Courtney Love is sitting, half-dressed in her room at the Chateau Marmont in Los Angeles. I am her last interview for the week, and she is talking at an almost indecipherable pace about everything but her new album Nobody’s Daughter.
In less than three hours Love will slink on stage at The Henry Ford Theatre for one of Hole’s first US gigs in over a decade, and in doing so give a long overdue middle finger to those so eager to see her crash and burn.
But right now she is drinking RosÃ©, trawling through piles of clothes and absorbing LA, the city she loves to hate. “I’m looking at The Gucci sign next to the Chateau Marmont and then the McDonalds and Chase Manhattan bank and the strip mall with a little sign that says Hollywood. This is an excellent piece of real estate I must say. But it’s not amazing. I love this hotel, I just hate LA.”
Over the next twenty minutes, I will get a sneak peek into the world of one of music’s most infamous women. Despite my attempt to heed her publicist’s advice and ensure questions focus on the album, Love, with typical inhibition, will discuss everything from Pixie Geldof to the true identity of her maternal Grandfather.
As our conversation careens along, pin-balling around her manic stream of consciousness, I am confronted by the many shades of Love; mother, rockstar, feminist, widow, junkie, whore – all labels so unremittingly slapped on her by a music media intent on defining ‘Courtney Love’, that she now seemingly embraces them.
And it is this theme that resonates on Hole’s fourth album Nobody’s Daughter – an album that in its very essence is about Love’s identity, or more accurately her identities.
Love first started writing Nobody’s Daughter whilst undergoing drug rehabilitation back in 2005 – only a year after the release of her critically maligned solo album, America’s Sweetheart, and at the very the end of what she refers to as ‘the Letterman years’ (a reference to the now infamous episode of Letterman on which she flashed her breasts, much to the delight of host and audience alike).
It has been such a long time since Love first picked up the guitar for this record it shouldn’t come as a surprise that the singer is already tiring of the songs. However, given that she has only performed them live a handful of times, I am a little bemused to hear that she is already sick of playing them. “I’m very happy and I’m very proud of it, but I’ve been living with this shit for five years and some of these songs have been bouncing around for five years – so playing them I’m just kind of tired. I’m like, okay, alright already! Now I know why people make records in 18 months – so they don’t get fucking sick of it, y’know?!”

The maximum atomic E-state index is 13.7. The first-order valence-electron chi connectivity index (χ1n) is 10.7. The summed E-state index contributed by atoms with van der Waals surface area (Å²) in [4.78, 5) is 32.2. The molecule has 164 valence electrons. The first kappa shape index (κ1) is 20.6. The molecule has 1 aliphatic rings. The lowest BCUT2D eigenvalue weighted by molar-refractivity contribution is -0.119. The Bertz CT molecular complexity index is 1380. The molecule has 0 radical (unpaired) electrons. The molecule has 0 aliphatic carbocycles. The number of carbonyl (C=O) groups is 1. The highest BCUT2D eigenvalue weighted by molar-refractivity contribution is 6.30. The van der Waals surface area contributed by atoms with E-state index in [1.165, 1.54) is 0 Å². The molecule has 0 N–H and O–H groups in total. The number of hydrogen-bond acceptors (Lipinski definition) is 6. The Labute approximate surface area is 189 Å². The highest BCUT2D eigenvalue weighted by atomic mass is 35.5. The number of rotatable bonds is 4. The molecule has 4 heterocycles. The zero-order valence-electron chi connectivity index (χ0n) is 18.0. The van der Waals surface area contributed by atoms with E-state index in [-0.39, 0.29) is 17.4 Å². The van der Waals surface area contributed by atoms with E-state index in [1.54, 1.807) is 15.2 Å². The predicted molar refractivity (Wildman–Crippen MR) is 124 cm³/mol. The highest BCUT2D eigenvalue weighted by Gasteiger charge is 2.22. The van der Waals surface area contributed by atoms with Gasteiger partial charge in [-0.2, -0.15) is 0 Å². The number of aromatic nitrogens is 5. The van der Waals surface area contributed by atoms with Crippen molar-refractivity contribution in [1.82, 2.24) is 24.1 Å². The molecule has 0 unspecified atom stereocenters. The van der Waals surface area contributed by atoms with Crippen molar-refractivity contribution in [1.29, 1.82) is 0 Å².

This is the most I will be able to get Love to talk directly about the album for at least ten minutes. However, it in no way accurately reflects her enthusiasm for the record, because when we do finally get there (and we do) Love expresses a genuine pride in what she has produced with Nobody’s Daughter. But before we reach this juncture there is so very much more to talk about, starting with Micko Larkin.
Micko Larkin (formerly of English band Larrikin Love) is the new Eric Erlandson of Hole, a 23-year-old guitarist that Love met whilst trying out potential new bandmates in London a few years ago. Through co-writing a handful of tracks on the album he has brought a distinctly English sound to a number of the songs, most notably the decidedly transparent Honey, a track which Love has admitted is about Kurt Cobain. It is clear, from the first mention of his name that Love is very much enamored with Micko, and perhaps has even found a like-minded soul in the young guitarist.
“He has been with me since he is 18. He joined our family when he was barely 18. He has been playing since he was four professionally and he’s just one of those fucking prodigy kids that is amazing and he is a real focal point. And where Melissa use to be you have Micko.”
Courtney’s voice audibly honeys as she gets lost in a Micko moment. ”[You know], he was at a Starbucks in Austin at SXSW and he ordered a coffee and the name he ordered the coffee under…was Dragon, so we named him Dragon Larkin. It is such the dumbest thing – who the fuck calls themselves Dragon at a Starbucks?”
As she lets out a raspy laugh, it is clear Love is on a topic that she has a lot of time for. And it is oddly endearing to hear this woman gush in an almost maternal way about her new partner in crime.
“He has got such a big ego, man. He is hysterical, he looks like Mick Jagger when he was 21. He just stands there and doesn’t take any shit; he doesn’t have to do any interviews he doesn’t have to do anything except or get his picture taken and look cool.”
“You know, I put him through a rehabilitation thing ‘cause he wasn’t totally undamaged. He had a major alcohol issue that he hates talking about, so I’m not going to talk about it too much, so we had to fix that. You know, he can do anything else, he just can’t drink. So you know, oh and he has a really nice wardrobe.”
“As a solo artist it made no sense I didn’t even tour, I was just so druggy and all awful and it just wasn’t a good part of my life so…I just feel so much better with a band.”
And just like that, a window is jammed open for me to talk about Hole Mark II.